Twitter chat etiquette: 5 rules for being the Emily Post of Twitter chats

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Cosmo didn't have anything on Twitter chats in here, so we wrote our own. [Image via Flickr; used with Creative Commons License]

Cosmo didn’t have anything on Twitter chats in here, so we wrote our own. [Image via Flickr; used with Creative Commons License]

1. Do let your followers know you’ll be tweeting a lot for the hour of the chat

It’s a common courtesy and allows your followers to mute you if they want to for the duration of the chat. Not warning them runs the risk of an unfollow.

2. Don’t speak over the guest host

Tweet chats are meant to be interactive, so feel free to share your expertise and ask questions, but it looks rude if you’re constantly talking over the person who is meant to be the expert for that chat.

3. Don’t be overly promotional

Sharing one or two relevant links is okay, but you don’t want to run the risk of being obnoxious or looking spammy. If you have more relevant links you think chatters might be interested in, wait until the chat ends and share them, or write a roundup post about the topic and share it using the chat hashtag.

4. Do ask questions

Especially if there’s something you don’t understand! Chatters love to share knowledge and resources, so don’t be shy.

5. Don’t be combative

It’s fine to be opinionated, but don’t be obstinate. Do clarify your point if someone misunderstood what you were trying to say.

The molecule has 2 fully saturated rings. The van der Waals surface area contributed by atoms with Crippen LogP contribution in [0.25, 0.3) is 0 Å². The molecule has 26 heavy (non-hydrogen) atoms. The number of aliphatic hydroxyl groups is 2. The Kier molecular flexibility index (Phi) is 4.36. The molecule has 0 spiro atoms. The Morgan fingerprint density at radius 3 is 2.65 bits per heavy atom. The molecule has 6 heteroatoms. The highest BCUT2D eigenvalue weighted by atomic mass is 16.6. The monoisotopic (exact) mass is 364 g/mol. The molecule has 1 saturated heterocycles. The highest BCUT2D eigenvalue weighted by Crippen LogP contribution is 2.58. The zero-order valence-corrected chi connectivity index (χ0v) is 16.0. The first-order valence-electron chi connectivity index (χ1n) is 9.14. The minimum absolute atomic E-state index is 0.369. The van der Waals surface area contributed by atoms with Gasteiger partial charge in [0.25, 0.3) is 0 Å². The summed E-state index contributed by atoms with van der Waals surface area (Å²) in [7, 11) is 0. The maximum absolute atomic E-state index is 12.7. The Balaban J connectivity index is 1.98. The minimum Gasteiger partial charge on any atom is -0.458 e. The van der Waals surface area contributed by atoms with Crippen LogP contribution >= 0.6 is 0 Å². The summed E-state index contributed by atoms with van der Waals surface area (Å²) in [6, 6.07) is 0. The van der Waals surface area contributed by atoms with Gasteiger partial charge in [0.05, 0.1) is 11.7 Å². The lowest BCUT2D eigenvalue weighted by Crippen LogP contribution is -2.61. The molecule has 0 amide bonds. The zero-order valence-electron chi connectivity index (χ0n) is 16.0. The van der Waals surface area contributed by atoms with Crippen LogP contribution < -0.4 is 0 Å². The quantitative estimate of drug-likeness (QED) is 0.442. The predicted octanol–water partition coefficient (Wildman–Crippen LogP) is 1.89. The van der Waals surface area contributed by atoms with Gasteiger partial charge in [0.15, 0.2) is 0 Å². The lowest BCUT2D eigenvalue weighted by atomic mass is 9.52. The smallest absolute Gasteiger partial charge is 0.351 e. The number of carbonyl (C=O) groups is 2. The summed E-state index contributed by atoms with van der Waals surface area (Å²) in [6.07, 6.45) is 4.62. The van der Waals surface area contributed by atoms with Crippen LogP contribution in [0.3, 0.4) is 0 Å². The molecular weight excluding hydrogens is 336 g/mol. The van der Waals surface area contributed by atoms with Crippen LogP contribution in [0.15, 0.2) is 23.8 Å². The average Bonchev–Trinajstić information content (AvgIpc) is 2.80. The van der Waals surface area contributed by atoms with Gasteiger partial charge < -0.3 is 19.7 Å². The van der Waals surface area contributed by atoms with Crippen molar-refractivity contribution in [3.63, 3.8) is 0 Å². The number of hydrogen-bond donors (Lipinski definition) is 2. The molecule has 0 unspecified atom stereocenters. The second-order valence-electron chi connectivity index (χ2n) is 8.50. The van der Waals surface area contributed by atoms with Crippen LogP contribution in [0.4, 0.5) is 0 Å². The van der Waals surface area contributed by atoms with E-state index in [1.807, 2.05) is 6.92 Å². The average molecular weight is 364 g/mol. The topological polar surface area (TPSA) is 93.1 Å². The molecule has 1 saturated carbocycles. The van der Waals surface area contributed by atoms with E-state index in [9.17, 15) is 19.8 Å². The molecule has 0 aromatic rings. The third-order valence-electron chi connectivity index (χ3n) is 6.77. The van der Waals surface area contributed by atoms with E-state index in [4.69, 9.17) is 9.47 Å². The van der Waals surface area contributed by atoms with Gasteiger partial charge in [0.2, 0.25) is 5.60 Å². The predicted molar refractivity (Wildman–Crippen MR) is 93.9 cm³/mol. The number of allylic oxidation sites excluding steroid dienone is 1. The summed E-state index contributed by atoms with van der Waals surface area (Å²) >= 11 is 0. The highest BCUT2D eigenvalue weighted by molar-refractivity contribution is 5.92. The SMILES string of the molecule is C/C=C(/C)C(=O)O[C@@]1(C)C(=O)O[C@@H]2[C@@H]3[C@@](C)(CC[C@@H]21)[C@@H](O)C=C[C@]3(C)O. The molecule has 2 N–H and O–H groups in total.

Bonus: After the chat

  • Follow people you’ve engaged in conversation with, and even send some invitations to connect on LinkedIn if it feels appropriate
  • Create a Twitter list of regular chatters
  • Share resources you come across that might be relevant to the topic, before and after the chat; all you have to do is add the chat’s hashtag to your tweet
  • Invite others to join the chat you think might be interested in an upcoming topic or guest host

Most importantly? Have fun with it! Don’t be afraid to be yourself and have a sense of humor.

Want more Twitter chat resources? Check out 10 tips for getting the most out of Twitter chats: As a participant9 tips for getting the most out of Twitter chats: As a host, and learn how you can Track Twitter chats and generate transcripts with TweetReach. Related: TweetReach Pro plans start at just $99 if you want to track a recurring chat. 

Written by Sarah

April 15th, 2015 at 11:22 am

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The top travel resources on Twitter: Accounts to follow and chats to attend

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Whether you travel for business or pleasure, you want the best information possible to plan your trip. So where do you get it?

Twitter has a host of accounts that offer up travel advice, suggestions and more, from those on a budget to those who want the best possible luxury accommodations. Below we’ve rounded up resources so you don’t have to take the time to do the research yourself.

Suggested travel accounts to follow (hat tip to Mashable for a lot of these):

  • Jeannie Mark, aka @nomadicchick, is a freelance travel writer and blogger who shares advice on different destinations she’s found herself visiting through her wanderlust 

  • Wonder what things are like from a flight attendant’s point of view? Look no further than @Heather_Poole.

  • Independent travelers (@TravelEditor) share travel tips and travel news from the editors of

  • Keith Jenkins (@velvetescape) will keep you up to date on the luxury side of travel